There are situations where the right test is applied to the right system, but the project itself is not a good fit for envelope testing. The most common example of this is when a project team tests new windows that have been installed in an old building. When testing storefronts or curtain walls, the test typically incorporates the window and the perimeter seals where it connects with the air vapor barrier. On new construction projects, the building will be designed to have a weather-proof enclosure which ties together the foundation waterproofing, air-vapor barrier on the walls, and the roof to create one system. Windows are also designed into this system so that when installed correctly, the building envelope is continuous. Old buildings were not designed this way. Instead, old buildings were designed to dry out after taking on water by allowing air and vapor to move across or through exterior walls. A common retrofit for old buildings is to install new windows to reduce drafts and increase energy efficiency. When a test is applied to these windows, such as ASTM E 1105 Standard Test Method for Field Determination of Water Penetration of Installed Exterior Windows, Skylights, Doors, and Curtain Walls, by Uniform or Cyclic Static Pressure Difference, it is testing an incomplete system. There is one component designed to be water-tight surrounded by construction, a brick wall for example, that is not. When a water penetration test is applied to an old building as if it were new, the results can be confusing. If water is seen coming into the interior side, the project team may conclude that their window is leaking when in fact the surrounding brick is taking on water as it normally would. Is the project team then going to start tearing apart the existing brick wall to determine the exact path of the leak? If yes, what repairs are reasonable given that there are likely dozens of windows with the same condition? A misinterpretation of results from an incorrectly applied test can quickly lead to wasted time and money.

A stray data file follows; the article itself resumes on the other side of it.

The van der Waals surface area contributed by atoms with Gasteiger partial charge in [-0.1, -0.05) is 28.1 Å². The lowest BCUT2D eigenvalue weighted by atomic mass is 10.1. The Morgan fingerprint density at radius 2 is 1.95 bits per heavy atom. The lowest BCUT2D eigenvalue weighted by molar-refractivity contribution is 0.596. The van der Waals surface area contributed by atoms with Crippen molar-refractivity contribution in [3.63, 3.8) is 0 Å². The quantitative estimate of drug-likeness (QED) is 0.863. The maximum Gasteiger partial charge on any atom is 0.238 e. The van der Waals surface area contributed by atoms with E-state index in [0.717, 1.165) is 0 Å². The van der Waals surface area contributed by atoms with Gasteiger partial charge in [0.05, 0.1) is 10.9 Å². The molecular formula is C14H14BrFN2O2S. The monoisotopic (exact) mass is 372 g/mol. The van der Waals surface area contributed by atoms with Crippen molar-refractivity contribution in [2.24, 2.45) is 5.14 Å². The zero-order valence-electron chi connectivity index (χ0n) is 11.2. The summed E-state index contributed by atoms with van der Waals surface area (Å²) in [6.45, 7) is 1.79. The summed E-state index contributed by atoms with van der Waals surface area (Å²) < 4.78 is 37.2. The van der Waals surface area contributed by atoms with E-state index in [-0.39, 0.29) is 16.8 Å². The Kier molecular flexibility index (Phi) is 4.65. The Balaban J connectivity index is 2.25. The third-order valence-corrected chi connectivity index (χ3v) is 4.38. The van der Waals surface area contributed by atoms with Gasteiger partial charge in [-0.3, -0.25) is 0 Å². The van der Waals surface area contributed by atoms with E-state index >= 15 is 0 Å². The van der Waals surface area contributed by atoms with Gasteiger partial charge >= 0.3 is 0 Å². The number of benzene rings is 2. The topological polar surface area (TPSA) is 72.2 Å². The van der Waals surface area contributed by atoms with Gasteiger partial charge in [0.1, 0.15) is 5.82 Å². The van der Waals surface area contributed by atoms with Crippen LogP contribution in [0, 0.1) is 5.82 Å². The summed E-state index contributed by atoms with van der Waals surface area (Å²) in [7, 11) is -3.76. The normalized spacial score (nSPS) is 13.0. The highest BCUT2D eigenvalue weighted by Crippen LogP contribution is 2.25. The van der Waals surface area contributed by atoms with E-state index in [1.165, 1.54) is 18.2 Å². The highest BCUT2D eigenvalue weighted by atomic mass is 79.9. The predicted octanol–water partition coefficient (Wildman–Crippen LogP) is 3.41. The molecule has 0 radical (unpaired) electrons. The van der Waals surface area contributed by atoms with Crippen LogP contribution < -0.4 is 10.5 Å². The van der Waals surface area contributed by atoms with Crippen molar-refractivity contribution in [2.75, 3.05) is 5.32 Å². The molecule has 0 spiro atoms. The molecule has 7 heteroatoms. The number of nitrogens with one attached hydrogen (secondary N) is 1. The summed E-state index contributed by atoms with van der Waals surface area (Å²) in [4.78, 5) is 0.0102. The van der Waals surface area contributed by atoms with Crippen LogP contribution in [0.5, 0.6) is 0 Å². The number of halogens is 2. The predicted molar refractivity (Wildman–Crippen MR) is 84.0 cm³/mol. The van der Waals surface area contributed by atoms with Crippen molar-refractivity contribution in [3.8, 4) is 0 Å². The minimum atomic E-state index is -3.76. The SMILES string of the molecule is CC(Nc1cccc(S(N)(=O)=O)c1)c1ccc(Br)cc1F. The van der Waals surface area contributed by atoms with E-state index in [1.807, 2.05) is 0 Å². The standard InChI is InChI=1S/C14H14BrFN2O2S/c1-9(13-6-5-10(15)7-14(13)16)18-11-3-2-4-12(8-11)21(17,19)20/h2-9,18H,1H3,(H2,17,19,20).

Building envelope testing is one of the best assurances that individual components have been installed correctly to form a complete and continuous system. It takes an experienced project team and testing agency to ensure that the specified tests are applied in a way that adds value and provides useful information. It is important to ask, “What is the intent of applying this test?” and “Is this test being applied correctly for this project?” Simply trying to meet the specification or throwing tests at a project without considering what will be accomplished with each test is an easy way to waste time and money. By considering what the test is for and how it is applied, a project team can prevent a test from failing before it begins.
About the Author:
Sean Delaney is the Manager of Envelope Testing at Sustainable Engineering Solutions. Sean has provided envelope testing services on dozens of projects and has worked on several MEP and building envelope commissioning projects with a focus on high performance buildings in Connecticut and Massachusetts. He has experience with various project types including K-12 schools, higher educational facilities, office buildings, multi-use facilities and high rise residential buildings. He is a certified Building Envelope Commissioning Provider and LEED Green Associate.